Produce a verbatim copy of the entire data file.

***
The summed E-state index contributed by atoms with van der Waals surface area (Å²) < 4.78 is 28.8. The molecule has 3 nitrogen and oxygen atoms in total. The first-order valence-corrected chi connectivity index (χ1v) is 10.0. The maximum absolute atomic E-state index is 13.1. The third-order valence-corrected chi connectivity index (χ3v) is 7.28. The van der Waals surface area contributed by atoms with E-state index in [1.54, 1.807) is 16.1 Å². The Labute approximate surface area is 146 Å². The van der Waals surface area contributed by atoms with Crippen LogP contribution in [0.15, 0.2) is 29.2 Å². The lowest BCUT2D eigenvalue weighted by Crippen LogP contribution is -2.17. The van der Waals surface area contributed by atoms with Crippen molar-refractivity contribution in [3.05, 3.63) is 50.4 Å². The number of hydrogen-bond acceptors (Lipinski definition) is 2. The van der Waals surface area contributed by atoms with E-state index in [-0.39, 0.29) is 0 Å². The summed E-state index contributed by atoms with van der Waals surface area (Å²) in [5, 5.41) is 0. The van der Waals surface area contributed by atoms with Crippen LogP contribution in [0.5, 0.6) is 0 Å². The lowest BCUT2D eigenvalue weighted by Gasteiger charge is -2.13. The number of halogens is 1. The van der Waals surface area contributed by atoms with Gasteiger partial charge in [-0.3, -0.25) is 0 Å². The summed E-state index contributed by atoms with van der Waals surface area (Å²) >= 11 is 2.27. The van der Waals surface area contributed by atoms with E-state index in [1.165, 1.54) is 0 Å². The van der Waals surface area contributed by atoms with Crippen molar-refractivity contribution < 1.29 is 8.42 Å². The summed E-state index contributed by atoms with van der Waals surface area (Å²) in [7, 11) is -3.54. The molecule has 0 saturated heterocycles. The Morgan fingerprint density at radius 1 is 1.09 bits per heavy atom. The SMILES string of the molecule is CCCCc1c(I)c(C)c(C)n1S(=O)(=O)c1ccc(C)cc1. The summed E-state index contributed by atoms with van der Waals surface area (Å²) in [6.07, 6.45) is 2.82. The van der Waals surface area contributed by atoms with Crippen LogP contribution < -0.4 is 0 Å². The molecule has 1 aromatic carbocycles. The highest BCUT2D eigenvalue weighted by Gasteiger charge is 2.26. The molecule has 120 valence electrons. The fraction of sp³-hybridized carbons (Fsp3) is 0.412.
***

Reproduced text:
The summed E-state index contributed by atoms with van der Waals surface area (Å²) < 4.78 is 28.8. The molecule has 3 nitrogen and oxygen atoms in total. The first-order valence-corrected chi connectivity index (χ1v) is 10.0. The maximum absolute atomic E-state index is 13.1. The third-order valence-corrected chi connectivity index (χ3v) is 7.28. The van der Waals surface area contributed by atoms with E-state index in [1.54, 1.807) is 16.1 Å². The Labute approximate surface area is 146 Å². The van der Waals surface area contributed by atoms with Crippen LogP contribution in [0.15, 0.2) is 29.2 Å². The lowest BCUT2D eigenvalue weighted by Crippen LogP contribution is -2.17. The van der Waals surface area contributed by atoms with Crippen molar-refractivity contribution in [3.05, 3.63) is 50.4 Å². The number of hydrogen-bond acceptors (Lipinski definition) is 2. The van der Waals surface area contributed by atoms with E-state index in [-0.39, 0.29) is 0 Å². The summed E-state index contributed by atoms with van der Waals surface area (Å²) in [5, 5.41) is 0. The van der Waals surface area contributed by atoms with Crippen LogP contribution in [0.5, 0.6) is 0 Å². The lowest BCUT2D eigenvalue weighted by Gasteiger charge is -2.13. The number of halogens is 1. The van der Waals surface area contributed by atoms with Gasteiger partial charge in [-0.3, -0.25) is 0 Å². The summed E-state index contributed by atoms with van der Waals surface area (Å²) >= 11 is 2.27. The van der Waals surface area contributed by atoms with E-state index in [1.165, 1.54) is 0 Å². The van der Waals surface area contributed by atoms with Crippen molar-refractivity contribution < 1.29 is 8.42 Å². The summed E-state index contributed by atoms with van der Waals surface area (Å²) in [7, 11) is -3.54. The molecule has 0 saturated heterocycles. The Morgan fingerprint density at radius 1 is 1.09 bits per heavy atom. The SMILES string of the molecule is CCCCc1c(I)c(C)c(C)n1S(=O)(=O)c1ccc(C)cc1. The summed E-state index contributed by atoms with van der Waals surface area (Å²) in [6.07, 6.45) is 2.82. The van der Waals surface area contributed by atoms with Crippen LogP contribution < -0.4 is 0 Å². The molecule has 1 aromatic carbocycles. The highest BCUT2D eigenvalue weighted by Gasteiger charge is 2.26. The molecule has 120 valence electrons. The fraction of sp³-hybridized carbons (Fsp3) is 0.412.